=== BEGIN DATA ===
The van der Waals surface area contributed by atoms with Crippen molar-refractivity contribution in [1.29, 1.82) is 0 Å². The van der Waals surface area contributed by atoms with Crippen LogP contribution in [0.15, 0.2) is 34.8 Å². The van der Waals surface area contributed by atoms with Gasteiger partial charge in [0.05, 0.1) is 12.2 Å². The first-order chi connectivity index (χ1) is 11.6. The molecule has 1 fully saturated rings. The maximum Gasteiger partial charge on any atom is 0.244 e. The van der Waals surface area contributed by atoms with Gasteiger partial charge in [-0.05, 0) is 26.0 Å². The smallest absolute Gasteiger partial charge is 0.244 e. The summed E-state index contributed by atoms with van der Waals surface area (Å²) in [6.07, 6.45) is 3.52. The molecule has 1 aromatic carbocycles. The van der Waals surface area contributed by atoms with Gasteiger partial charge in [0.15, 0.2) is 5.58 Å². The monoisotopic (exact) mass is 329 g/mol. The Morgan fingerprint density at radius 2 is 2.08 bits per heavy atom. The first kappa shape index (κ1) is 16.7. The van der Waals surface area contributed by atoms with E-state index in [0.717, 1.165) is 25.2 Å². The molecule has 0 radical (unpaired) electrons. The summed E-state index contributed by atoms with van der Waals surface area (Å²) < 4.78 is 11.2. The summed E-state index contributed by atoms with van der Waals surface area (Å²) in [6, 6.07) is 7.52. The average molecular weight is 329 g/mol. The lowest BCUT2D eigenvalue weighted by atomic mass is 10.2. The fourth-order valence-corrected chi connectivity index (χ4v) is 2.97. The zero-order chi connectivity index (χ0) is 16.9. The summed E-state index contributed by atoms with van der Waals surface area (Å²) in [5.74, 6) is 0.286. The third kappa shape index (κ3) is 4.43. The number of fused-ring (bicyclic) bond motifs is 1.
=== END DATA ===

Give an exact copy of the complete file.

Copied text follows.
The van der Waals surface area contributed by atoms with Crippen molar-refractivity contribution in [1.29, 1.82) is 0 Å². The van der Waals surface area contributed by atoms with Crippen LogP contribution in [0.15, 0.2) is 34.8 Å². The van der Waals surface area contributed by atoms with Gasteiger partial charge in [0.05, 0.1) is 12.2 Å². The first-order chi connectivity index (χ1) is 11.6. The molecule has 1 fully saturated rings. The maximum Gasteiger partial charge on any atom is 0.244 e. The van der Waals surface area contributed by atoms with Gasteiger partial charge in [-0.05, 0) is 26.0 Å². The smallest absolute Gasteiger partial charge is 0.244 e. The summed E-state index contributed by atoms with van der Waals surface area (Å²) in [6.07, 6.45) is 3.52. The molecule has 1 aromatic carbocycles. The van der Waals surface area contributed by atoms with Gasteiger partial charge in [0.15, 0.2) is 5.58 Å². The monoisotopic (exact) mass is 329 g/mol. The Morgan fingerprint density at radius 2 is 2.08 bits per heavy atom. The first kappa shape index (κ1) is 16.7. The van der Waals surface area contributed by atoms with E-state index in [0.717, 1.165) is 25.2 Å². The molecule has 0 radical (unpaired) electrons. The summed E-state index contributed by atoms with van der Waals surface area (Å²) < 4.78 is 11.2. The summed E-state index contributed by atoms with van der Waals surface area (Å²) in [6, 6.07) is 7.52. The average molecular weight is 329 g/mol. The lowest BCUT2D eigenvalue weighted by atomic mass is 10.2. The fourth-order valence-corrected chi connectivity index (χ4v) is 2.97. The zero-order chi connectivity index (χ0) is 16.9. The summed E-state index contributed by atoms with van der Waals surface area (Å²) in [5.74, 6) is 0.286. The third kappa shape index (κ3) is 4.43. The number of fused-ring (bicyclic) bond motifs is 1.